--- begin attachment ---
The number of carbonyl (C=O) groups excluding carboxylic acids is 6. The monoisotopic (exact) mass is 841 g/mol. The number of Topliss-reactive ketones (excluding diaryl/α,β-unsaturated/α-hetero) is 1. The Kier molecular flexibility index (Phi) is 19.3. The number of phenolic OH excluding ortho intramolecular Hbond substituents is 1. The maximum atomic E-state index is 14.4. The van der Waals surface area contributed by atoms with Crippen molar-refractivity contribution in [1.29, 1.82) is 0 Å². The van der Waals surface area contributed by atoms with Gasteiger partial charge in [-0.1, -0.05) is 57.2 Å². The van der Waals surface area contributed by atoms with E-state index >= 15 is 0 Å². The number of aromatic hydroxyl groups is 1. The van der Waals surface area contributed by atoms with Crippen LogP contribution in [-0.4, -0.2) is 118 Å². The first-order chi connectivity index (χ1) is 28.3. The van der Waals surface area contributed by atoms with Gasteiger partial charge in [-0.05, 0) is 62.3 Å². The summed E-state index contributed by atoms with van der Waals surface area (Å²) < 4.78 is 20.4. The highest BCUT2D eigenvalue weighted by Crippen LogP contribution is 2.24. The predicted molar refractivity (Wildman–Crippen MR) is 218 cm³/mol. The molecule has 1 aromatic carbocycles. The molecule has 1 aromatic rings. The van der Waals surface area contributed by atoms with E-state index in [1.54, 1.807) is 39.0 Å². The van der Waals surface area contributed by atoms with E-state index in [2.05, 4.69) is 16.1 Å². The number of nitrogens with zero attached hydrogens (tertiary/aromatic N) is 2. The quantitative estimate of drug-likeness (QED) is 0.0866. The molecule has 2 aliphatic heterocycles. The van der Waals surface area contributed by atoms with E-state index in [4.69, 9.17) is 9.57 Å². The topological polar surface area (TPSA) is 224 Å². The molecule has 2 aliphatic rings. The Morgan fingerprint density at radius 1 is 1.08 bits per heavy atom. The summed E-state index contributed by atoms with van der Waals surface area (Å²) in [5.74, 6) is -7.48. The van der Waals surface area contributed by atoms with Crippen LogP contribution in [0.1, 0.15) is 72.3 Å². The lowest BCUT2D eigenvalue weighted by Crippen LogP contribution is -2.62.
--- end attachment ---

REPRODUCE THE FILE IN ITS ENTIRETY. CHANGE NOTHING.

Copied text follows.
The number of carbonyl (C=O) groups excluding carboxylic acids is 6. The monoisotopic (exact) mass is 841 g/mol. The number of Topliss-reactive ketones (excluding diaryl/α,β-unsaturated/α-hetero) is 1. The Kier molecular flexibility index (Phi) is 19.3. The number of phenolic OH excluding ortho intramolecular Hbond substituents is 1. The maximum atomic E-state index is 14.4. The van der Waals surface area contributed by atoms with Crippen molar-refractivity contribution in [1.29, 1.82) is 0 Å². The van der Waals surface area contributed by atoms with Gasteiger partial charge in [-0.1, -0.05) is 57.2 Å². The van der Waals surface area contributed by atoms with E-state index >= 15 is 0 Å². The number of aromatic hydroxyl groups is 1. The van der Waals surface area contributed by atoms with Crippen LogP contribution in [-0.4, -0.2) is 118 Å². The first-order chi connectivity index (χ1) is 28.3. The van der Waals surface area contributed by atoms with Gasteiger partial charge in [-0.05, 0) is 62.3 Å². The summed E-state index contributed by atoms with van der Waals surface area (Å²) < 4.78 is 20.4. The highest BCUT2D eigenvalue weighted by Crippen LogP contribution is 2.24. The predicted molar refractivity (Wildman–Crippen MR) is 218 cm³/mol. The molecule has 1 aromatic carbocycles. The molecule has 1 aromatic rings. The van der Waals surface area contributed by atoms with E-state index in [1.54, 1.807) is 39.0 Å². The van der Waals surface area contributed by atoms with E-state index in [2.05, 4.69) is 16.1 Å². The number of nitrogens with zero attached hydrogens (tertiary/aromatic N) is 2. The quantitative estimate of drug-likeness (QED) is 0.0866. The molecule has 2 aliphatic heterocycles. The van der Waals surface area contributed by atoms with E-state index in [4.69, 9.17) is 9.57 Å². The topological polar surface area (TPSA) is 224 Å². The molecule has 2 aliphatic rings. The Morgan fingerprint density at radius 1 is 1.08 bits per heavy atom. The summed E-state index contributed by atoms with van der Waals surface area (Å²) in [5.74, 6) is -7.48. The van der Waals surface area contributed by atoms with Crippen LogP contribution in [0.1, 0.15) is 72.3 Å². The lowest BCUT2D eigenvalue weighted by Crippen LogP contribution is -2.62.